Author Topic: Opposite of tax-loss harvesting to improve tax efficiency of P2P?  (Read 12677 times)

Half Right

  • Jr. Member
  • **
  • Posts: 89
    • View Profile
    • Email
Re: Opposite of tax-loss harvesting to improve tax efficiency of P2P?
« Reply #15 on: December 18, 2015, 12:52:55 PM »
the income and the expense flow out separately.
the income comes out as "other portfolio income" and the expenses as "other portfolio expenses".
in this way the accountants sign off on the return and you have the headache of deciding how to pick it up.
if you decide to pick it up as a business you may subject yourself to Social Security taxes on your "Net Income from Self Employment"

Fred93

  • Hero Member
  • *****
  • Posts: 2142
    • View Profile
Re: Opposite of tax-loss harvesting to improve tax efficiency of P2P?
« Reply #16 on: December 18, 2015, 05:28:01 PM »
Here is what I don't quite understand regarding the tax issues and I'll admit I'm new to P2P investing.  Most of the information I've read (including this site and these boards) recommend not investing more than 10% of your portfolio in P2P. ...
So realistically unless you are investing the majority of your portfolio in P2P which is certainly risky for such a new vehicle you will likely generate enough capital gains to offset your P2P losses.

Seems to me that you understand perfectly.  People just complain too much, and or write endlessly about trivial things to fill up blogs, etc.

I generate an ongoing stream of capital losses from my failed loans, but I fully expect to have capital gains from other investments, which allow me to "use" the capital losses.  Those cap gains are lumpy, but I just roll with that.  If doesn't happen this year, the capital losses roll to next year, etc, so are never lost.


brloans

  • Newbie
  • *
  • Posts: 6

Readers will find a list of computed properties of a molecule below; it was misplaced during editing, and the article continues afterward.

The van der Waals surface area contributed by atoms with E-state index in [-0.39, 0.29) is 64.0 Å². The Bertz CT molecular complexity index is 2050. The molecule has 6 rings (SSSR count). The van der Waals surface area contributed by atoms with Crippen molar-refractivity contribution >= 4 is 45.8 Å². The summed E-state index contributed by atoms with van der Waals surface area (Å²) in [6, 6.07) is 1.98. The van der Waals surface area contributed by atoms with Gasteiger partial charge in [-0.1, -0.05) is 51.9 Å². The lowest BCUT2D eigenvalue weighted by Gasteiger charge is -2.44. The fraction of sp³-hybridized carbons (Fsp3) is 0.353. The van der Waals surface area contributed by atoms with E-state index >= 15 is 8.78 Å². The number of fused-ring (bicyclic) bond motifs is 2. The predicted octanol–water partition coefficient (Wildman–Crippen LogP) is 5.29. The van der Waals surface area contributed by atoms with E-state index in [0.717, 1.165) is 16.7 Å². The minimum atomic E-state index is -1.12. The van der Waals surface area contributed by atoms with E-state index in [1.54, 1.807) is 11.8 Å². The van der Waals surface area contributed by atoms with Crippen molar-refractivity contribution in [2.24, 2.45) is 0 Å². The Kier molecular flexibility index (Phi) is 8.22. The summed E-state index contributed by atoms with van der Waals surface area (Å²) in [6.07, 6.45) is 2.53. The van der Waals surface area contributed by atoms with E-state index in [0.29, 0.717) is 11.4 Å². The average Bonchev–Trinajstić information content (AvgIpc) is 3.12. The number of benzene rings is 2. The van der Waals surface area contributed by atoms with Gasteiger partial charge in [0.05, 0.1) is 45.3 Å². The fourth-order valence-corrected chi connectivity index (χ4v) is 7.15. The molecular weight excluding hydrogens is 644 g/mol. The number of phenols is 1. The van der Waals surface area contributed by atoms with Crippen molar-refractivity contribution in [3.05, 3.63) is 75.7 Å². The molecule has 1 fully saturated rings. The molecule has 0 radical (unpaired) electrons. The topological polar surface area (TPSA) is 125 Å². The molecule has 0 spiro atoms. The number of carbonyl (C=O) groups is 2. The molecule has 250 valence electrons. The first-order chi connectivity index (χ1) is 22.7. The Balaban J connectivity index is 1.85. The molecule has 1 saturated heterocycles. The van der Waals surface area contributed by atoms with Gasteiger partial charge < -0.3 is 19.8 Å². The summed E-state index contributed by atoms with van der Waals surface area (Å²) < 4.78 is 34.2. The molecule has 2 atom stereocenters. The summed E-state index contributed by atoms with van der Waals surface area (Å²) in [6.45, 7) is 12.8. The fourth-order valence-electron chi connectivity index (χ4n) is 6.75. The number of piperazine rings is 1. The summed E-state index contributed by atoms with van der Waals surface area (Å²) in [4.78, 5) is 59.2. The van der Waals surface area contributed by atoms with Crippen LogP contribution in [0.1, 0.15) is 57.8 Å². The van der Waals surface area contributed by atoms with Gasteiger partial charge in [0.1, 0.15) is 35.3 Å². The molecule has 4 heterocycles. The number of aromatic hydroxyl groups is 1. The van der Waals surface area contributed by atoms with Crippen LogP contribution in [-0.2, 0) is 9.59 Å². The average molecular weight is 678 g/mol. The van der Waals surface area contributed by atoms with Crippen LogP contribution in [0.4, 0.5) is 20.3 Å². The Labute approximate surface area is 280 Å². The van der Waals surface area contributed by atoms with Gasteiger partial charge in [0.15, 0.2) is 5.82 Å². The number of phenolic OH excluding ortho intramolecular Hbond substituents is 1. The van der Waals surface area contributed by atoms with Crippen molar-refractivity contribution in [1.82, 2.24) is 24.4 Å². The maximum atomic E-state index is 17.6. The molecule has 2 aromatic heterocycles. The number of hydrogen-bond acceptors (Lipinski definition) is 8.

• View Profile
Re: Opposite of tax-loss harvesting to improve tax efficiency of P2P?
« Reply #17 on: December 18, 2015, 09:08:37 PM »
the income and the expense flow out separately.
the income comes out as "other portfolio income" and the expenses as "other portfolio expenses".
in this way the accountants sign off on the return and you have the headache of deciding how to pick it up.
if you decide to pick it up as a business you may subject yourself to Social Security taxes on your "Net Income from Self Employment"

This is interesting. If I form a C corp with 7 other people, and comply with all of the rules for the business, could the IRS challenge the business income reporting and say thay we should be taxed as a flow through entity?

Anticipating some thoughts, I might end up paying taxes at a higher rate at the corporate bracket right? Makes me think of what is the feasible portfolio size to make a C corp worthwhile.

AnilG

  • Hero Member
  • *****
  • Posts: 1089
    • View Profile
    • PeerCube
Re: Opposite of tax-loss harvesting to improve tax efficiency of P2P?
« Reply #18 on: December 18, 2015, 09:22:57 PM »
C Corp is double taxation entity. You will pay tax twice, once at corporate level and then at individual level if Corp issues distributions to shareholders. All income, expenses, losses, and gains stay in Corp. All distributions to shareholders are taxable at individual level.

There are reasons you see hedge funds and real estate deals as partnerships and not C Corp. Instead of trying to come up with cockamamie structure follow their lead. If you got lots of money, engage proper corporate, legal and tax professionals.

This is interesting. If I form a C corp with 7 other people, and comply with all of the rules for the business, could the IRS challenge the business income reporting and say thay we should be taxed as a flow through entity?

Anticipating some thoughts, I might end up paying taxes at a higher rate at the corporate bracket right? Makes me think of what is the feasible portfolio size to make a C corp worthwhile.
---
Anil Gupta
PeerCube Thoughts blog https://www.peercube.com/blog
PeerCube https://www.peercube.com

investny

  • Jr. Member
  • **
  • Posts: 87
    • View Profile